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Last week I noticed that Richard Petty had been added to the North Carolina Drag Racing Hall of Fame.

The King of Stock Car Racing – regal in the same way that Elvis is for rock ‘n’ roll, Roy Acuff for country music and Tut for Egyptian monarchs – won one race in the B/Altered class at Bristol International Dragway in 1965.

I would be delighted at Petty representing North Carolina in Statuary Hall of the United States Capitol, but I don’t believe his body of work merits a place in a drag racing hall of fame.

I’m stodgy that way. I, who have earned votes in no hall of fame elections, have elite requirements where halls of fame are concerned. First of all, to be in a hall of fame, one must be famous. It’s not a hall of those who work diligently behind the scenes. Or for those who are otherwise famous in other fields of endeavor.

No writer, broadcaster or wizard of Twitter should be in a hall of fame that does not consist of the greats of writing, broadcasting and Twitter wizardry. Fame embodies performance, not description.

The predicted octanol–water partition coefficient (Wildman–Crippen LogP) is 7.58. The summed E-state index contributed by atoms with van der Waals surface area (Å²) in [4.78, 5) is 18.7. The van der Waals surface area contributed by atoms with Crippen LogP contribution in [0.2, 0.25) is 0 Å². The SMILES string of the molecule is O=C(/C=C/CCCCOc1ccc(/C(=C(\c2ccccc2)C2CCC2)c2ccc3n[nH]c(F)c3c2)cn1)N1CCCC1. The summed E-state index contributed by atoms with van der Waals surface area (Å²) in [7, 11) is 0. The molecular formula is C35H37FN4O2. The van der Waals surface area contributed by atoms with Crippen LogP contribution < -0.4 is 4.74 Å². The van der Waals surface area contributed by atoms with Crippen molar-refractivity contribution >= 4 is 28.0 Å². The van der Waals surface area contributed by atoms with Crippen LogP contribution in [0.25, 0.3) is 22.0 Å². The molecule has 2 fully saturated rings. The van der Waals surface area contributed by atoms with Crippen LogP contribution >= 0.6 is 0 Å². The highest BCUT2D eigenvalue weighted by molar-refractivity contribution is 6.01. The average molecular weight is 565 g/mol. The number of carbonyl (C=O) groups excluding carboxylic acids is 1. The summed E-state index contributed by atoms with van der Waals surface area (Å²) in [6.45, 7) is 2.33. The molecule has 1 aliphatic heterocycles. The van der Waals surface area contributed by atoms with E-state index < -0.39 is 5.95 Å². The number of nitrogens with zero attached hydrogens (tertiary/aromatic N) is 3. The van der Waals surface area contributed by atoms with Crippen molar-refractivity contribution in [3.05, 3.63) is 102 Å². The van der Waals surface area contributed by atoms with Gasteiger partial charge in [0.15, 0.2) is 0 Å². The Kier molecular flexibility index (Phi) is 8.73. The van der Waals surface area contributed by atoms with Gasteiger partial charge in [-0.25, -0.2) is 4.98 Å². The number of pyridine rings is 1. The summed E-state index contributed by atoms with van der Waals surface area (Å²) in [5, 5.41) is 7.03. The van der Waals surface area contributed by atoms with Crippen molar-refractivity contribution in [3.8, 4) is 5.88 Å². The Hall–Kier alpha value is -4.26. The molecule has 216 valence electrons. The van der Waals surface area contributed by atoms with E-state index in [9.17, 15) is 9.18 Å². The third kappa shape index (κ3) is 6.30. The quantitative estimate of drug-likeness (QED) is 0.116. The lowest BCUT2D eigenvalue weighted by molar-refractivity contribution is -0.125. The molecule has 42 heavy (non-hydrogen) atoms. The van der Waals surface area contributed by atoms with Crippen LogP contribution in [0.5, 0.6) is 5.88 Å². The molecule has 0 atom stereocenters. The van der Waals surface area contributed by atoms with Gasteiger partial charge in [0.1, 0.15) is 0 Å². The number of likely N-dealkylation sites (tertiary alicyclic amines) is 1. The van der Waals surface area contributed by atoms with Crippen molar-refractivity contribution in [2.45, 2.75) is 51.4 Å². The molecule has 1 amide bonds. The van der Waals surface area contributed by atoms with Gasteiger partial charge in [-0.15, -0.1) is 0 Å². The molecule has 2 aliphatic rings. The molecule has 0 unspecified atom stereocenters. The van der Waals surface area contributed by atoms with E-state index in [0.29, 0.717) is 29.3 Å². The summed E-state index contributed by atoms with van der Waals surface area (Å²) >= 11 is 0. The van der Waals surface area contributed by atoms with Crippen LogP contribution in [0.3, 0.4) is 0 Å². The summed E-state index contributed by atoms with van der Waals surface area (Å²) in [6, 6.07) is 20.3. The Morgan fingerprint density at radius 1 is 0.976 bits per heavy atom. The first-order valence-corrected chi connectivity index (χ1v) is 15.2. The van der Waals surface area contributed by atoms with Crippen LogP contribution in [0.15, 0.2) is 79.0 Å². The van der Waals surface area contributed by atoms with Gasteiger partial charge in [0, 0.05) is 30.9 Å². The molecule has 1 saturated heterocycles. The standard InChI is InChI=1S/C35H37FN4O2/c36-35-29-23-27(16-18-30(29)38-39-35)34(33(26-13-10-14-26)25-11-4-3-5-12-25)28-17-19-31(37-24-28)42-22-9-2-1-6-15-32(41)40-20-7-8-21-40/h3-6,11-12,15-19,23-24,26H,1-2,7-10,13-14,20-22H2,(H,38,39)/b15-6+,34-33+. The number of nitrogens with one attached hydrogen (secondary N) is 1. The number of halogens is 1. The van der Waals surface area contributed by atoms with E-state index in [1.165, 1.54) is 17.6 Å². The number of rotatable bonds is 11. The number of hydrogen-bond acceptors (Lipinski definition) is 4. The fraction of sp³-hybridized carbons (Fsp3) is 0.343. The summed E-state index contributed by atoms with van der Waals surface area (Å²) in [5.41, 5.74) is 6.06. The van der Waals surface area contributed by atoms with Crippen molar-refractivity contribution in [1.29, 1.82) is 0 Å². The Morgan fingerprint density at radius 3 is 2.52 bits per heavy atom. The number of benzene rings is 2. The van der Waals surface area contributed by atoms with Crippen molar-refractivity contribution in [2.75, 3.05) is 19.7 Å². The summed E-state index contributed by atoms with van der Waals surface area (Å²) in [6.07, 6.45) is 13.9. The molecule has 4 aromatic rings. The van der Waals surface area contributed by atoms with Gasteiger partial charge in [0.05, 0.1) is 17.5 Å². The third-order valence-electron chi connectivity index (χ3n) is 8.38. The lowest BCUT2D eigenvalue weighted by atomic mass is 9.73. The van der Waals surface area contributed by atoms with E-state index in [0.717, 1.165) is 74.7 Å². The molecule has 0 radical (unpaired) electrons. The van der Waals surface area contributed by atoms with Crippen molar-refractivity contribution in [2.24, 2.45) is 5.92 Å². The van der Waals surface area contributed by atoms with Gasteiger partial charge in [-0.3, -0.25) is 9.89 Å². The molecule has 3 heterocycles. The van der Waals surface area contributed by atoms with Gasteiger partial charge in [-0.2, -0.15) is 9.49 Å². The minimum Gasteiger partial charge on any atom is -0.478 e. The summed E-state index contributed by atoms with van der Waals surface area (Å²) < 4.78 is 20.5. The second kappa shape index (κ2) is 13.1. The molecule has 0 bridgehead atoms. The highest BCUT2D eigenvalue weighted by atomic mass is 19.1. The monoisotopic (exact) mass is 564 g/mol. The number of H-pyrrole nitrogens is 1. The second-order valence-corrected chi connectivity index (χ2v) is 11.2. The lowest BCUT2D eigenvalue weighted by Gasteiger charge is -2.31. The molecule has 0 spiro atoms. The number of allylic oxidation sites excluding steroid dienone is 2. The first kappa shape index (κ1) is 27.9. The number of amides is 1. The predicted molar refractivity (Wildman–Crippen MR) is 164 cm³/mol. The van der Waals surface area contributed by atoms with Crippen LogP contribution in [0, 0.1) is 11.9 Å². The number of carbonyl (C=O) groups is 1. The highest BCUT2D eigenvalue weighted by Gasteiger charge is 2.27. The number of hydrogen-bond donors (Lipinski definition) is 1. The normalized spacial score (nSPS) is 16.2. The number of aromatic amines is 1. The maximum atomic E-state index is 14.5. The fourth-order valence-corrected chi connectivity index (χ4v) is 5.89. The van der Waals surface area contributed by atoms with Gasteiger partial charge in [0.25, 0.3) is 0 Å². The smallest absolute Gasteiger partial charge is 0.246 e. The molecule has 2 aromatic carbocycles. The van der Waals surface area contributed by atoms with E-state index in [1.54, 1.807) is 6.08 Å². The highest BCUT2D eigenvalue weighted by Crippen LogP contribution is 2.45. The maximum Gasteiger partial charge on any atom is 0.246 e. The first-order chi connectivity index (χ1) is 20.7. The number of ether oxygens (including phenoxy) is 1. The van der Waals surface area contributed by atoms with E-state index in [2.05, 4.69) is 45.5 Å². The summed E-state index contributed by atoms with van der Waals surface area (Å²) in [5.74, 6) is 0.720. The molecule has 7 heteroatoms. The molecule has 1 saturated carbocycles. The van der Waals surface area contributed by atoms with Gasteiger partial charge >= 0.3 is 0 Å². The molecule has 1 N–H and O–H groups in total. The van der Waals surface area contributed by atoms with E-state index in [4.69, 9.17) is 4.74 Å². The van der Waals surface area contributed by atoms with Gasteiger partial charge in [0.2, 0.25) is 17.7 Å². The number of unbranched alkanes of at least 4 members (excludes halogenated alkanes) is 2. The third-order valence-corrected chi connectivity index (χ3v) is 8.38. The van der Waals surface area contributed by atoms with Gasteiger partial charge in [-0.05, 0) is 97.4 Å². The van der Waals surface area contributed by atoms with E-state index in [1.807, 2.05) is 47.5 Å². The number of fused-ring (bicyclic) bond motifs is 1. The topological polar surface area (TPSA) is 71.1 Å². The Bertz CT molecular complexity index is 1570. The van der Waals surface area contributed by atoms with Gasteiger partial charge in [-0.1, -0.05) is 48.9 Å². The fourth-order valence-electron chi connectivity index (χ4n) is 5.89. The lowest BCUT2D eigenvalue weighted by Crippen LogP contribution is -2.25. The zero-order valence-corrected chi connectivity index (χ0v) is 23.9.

I have undertaken this thankless, bah-humbug project today not because I want to criticize Petty but because I want to praise him. My intentions are borderline Shakespearean.

Richard Petty is the greatest figure, the greatest personality, the winningest driver and the most important person in the history of NASCAR. It’s possible to debate the best driver, and Jimmie Johnson’s seventh championship has made it a burning issue, but no one – neither of the Bills France, not Dale Earnhardt, not Junior Johnson, Fireball Roberts, Curtis Turner nor Jeff Gordon – rivals Rapid Richard the Randleman Rocket in Relevance on Racing.

Some think he has signed more autographs than any person in history, and none of them was for cash on the barrelhead and under the table at trade shows. Like Steve Earle’s road in Oklahoma, Richard Petty is “straighter than a preacher and longer than a memory.”

I was 10 or 11 when I first met Petty. He won on the then-dirt of Greenville-Pickens Speedway, and I said to him, “Hello, Mr. Petty,” and he asked, “What’s your name, son?” and I said “Monte” and he asked, “How you spell that?” and I said, “It’s got an ‘e’ on the end,” and he said, “I like ‘at, know what I mean?” and I didn’t, but he still signed a program “To Monte,” and commenced to completing an autograph that looked like it was produced by a Spirograph, which I reckon not that many know about anymore since they’ve got Playstations and such.

It was hours after the race. Everyone else, except Petty, his fans and some impatient fellow left to give the King some company on the drive back to Level Cross, had gone. That fellow had to wait until everyone got an autograph who wanted one.

I remember this so vividly because a kid doesn’t forget that kind of treatment from a genuine hero.

This worshipful youngster must have grown up into a hard-bitten pundit. Life tends to do that, but then was then, and now is now, and I will wouldn’t put the King in the hall of fame of an almost entirely different monarchy.